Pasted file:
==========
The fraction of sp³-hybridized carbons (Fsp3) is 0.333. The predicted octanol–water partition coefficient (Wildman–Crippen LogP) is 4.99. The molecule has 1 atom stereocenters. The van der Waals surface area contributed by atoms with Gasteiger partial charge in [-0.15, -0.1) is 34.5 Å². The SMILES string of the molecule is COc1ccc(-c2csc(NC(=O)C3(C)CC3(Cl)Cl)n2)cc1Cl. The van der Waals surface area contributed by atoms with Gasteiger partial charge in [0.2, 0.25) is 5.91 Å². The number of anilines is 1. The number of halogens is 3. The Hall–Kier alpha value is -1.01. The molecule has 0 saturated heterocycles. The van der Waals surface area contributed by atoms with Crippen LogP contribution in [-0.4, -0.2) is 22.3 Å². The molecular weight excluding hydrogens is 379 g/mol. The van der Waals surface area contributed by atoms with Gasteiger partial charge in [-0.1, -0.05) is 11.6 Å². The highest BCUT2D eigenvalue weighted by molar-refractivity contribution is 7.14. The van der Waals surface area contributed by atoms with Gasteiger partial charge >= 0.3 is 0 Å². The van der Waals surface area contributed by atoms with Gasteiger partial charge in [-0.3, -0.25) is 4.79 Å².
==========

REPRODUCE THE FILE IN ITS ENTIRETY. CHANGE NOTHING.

The fraction of sp³-hybridized carbons (Fsp3) is 0.333. The predicted octanol–water partition coefficient (Wildman–Crippen LogP) is 4.99. The molecule has 1 atom stereocenters. The van der Waals surface area contributed by atoms with Gasteiger partial charge in [-0.15, -0.1) is 34.5 Å². The SMILES string of the molecule is COc1ccc(-c2csc(NC(=O)C3(C)CC3(Cl)Cl)n2)cc1Cl. The van der Waals surface area contributed by atoms with Gasteiger partial charge in [0.2, 0.25) is 5.91 Å². The number of anilines is 1. The number of halogens is 3. The Hall–Kier alpha value is -1.01. The molecule has 0 saturated heterocycles. The van der Waals surface area contributed by atoms with Crippen LogP contribution in [-0.4, -0.2) is 22.3 Å². The molecular weight excluding hydrogens is 379 g/mol. The van der Waals surface area contributed by atoms with Gasteiger partial charge in [-0.1, -0.05) is 11.6 Å². The highest BCUT2D eigenvalue weighted by molar-refractivity contribution is 7.14. The van der Waals surface area contributed by atoms with Gasteiger partial charge >= 0.3 is 0 Å². The van der Waals surface area contributed by atoms with Gasteiger partial charge in [-0.3, -0.25) is 4.79 Å².